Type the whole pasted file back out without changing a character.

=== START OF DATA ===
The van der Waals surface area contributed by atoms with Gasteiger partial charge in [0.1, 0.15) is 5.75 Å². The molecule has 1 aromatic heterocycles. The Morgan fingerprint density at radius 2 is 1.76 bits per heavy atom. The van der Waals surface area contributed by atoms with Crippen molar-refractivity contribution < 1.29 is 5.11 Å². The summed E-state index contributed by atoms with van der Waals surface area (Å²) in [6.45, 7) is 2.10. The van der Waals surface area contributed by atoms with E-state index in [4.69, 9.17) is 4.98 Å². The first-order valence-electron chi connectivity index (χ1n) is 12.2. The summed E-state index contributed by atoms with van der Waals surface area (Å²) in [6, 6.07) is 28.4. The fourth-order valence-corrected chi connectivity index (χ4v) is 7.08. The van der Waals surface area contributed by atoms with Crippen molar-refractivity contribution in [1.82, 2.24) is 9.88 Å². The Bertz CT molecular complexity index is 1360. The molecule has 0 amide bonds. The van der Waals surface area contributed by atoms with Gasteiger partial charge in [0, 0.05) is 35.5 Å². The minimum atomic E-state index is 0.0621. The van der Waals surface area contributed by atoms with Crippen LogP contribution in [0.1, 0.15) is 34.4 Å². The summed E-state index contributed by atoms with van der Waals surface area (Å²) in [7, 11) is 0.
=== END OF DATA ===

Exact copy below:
The van der Waals surface area contributed by atoms with Gasteiger partial charge in [0.1, 0.15) is 5.75 Å². The molecule has 1 aromatic heterocycles. The Morgan fingerprint density at radius 2 is 1.76 bits per heavy atom. The van der Waals surface area contributed by atoms with Crippen molar-refractivity contribution < 1.29 is 5.11 Å². The summed E-state index contributed by atoms with van der Waals surface area (Å²) in [6.45, 7) is 2.10. The van der Waals surface area contributed by atoms with E-state index in [4.69, 9.17) is 4.98 Å². The first-order valence-electron chi connectivity index (χ1n) is 12.2. The summed E-state index contributed by atoms with van der Waals surface area (Å²) in [6, 6.07) is 28.4. The fourth-order valence-corrected chi connectivity index (χ4v) is 7.08. The van der Waals surface area contributed by atoms with Crippen molar-refractivity contribution in [1.82, 2.24) is 9.88 Å². The Bertz CT molecular complexity index is 1360. The molecule has 0 amide bonds. The van der Waals surface area contributed by atoms with Gasteiger partial charge in [0, 0.05) is 35.5 Å². The minimum atomic E-state index is 0.0621. The van der Waals surface area contributed by atoms with Crippen LogP contribution in [0.1, 0.15) is 34.4 Å². The summed E-state index contributed by atoms with van der Waals surface area (Å²) in [7, 11) is 0.